Simple Habits of Exceptional (But Not Perfect) Parents
Introduction: Simple and Not So Simple
We are the holders of a priceless gift, a gift we received from countless generations we never knew, a gift that only we now possess and only we can give to our children. That unique gift, of course, is the gift of ourselves.
— Fred Rogers
Imagine a world in which parents receive every child as a miraculous gift, a new human being at once fragile and full of potential to live a wonderful life—if we provide the care that will help them make it happen. While almost any adult can help bring a child into being, only a parent in the truest sense recognizes their child as such a gift. And only an exceptional parent sees, as Fred Rogers reminds us, that they, in turn, may become their child’s most precious gift.
An exceptional parent knows that raising a child isn’t so much about buying toys, expensive vacations and the like, but about giving their time and attention. Exceptional parents help their children feel loved and valued. They teach integrity and grit by example and through the honesty with which they provide guidance and share their personal stories. They instill in their child the faith that she or he was born for a life of joy, loving relationships and rewarding adventures. An exceptional parent is a gift every day.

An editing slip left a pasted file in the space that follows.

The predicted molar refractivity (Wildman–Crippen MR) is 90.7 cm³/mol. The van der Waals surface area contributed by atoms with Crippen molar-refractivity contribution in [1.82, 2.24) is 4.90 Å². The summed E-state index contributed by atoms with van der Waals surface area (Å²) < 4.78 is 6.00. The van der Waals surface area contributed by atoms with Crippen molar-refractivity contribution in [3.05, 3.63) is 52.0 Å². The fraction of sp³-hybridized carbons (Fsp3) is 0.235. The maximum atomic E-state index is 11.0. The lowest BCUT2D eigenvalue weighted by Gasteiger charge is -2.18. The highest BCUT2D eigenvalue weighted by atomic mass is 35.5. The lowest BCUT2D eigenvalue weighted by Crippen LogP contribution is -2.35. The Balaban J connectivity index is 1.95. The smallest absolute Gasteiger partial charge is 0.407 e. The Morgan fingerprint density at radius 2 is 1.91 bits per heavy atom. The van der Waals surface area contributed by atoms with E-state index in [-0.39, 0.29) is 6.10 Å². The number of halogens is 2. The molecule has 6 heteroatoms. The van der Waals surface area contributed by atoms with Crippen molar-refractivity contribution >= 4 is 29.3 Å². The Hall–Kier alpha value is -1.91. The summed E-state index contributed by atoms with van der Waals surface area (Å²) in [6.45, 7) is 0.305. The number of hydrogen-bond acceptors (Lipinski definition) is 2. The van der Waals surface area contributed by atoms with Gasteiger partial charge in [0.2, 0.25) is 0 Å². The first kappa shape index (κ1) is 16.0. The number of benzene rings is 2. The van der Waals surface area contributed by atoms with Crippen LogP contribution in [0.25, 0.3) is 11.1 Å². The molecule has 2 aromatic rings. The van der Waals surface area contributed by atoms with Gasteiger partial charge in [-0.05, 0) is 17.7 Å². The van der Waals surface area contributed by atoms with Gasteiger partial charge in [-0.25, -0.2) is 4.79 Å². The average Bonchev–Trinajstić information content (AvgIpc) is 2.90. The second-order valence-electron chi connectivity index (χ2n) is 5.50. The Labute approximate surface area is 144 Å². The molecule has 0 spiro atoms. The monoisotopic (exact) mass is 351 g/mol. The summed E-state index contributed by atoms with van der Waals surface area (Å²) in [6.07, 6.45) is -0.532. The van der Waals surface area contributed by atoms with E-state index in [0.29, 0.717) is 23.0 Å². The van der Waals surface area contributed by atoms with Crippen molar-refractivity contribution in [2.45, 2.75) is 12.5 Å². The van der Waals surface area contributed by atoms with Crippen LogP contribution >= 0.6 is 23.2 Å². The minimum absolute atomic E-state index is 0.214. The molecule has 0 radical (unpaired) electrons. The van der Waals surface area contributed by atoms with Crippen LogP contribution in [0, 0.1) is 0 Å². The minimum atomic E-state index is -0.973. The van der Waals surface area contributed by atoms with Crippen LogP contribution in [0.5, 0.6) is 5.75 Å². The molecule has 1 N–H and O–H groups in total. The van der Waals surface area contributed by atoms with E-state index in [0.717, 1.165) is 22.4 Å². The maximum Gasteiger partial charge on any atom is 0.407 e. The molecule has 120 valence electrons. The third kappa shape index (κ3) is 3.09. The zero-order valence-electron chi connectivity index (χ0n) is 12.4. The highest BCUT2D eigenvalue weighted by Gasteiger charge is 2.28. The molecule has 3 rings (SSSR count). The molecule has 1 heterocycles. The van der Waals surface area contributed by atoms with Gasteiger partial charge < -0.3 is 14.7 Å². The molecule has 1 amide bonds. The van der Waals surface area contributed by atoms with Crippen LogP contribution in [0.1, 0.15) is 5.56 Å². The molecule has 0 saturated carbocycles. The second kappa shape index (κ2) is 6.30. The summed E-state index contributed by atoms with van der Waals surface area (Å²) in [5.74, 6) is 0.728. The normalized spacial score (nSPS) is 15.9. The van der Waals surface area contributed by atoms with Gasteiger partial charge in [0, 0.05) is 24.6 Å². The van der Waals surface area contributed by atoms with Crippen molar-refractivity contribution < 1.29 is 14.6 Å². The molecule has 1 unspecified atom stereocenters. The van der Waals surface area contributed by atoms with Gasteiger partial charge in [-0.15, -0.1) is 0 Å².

Now, lest you think that exceptional parenting is as unattainable as finding the Holy Grail, my years as family therapist, coach, father, son and human being have taught me something encouraging: exceptional parenting doesn’t spring from genius, Mother Theresa-like saintliness, or any other superhuman quality. Instead, it emerges from simple, conscious habits. It comes into being when you remember the power you wield in your child’s life and act accordingly, showing that you value your child’s strengths and interests, supporting rather than undermining your child’s positive feelings about himself or herself, and allowing your child their mistakes and the opportunities to learn from them.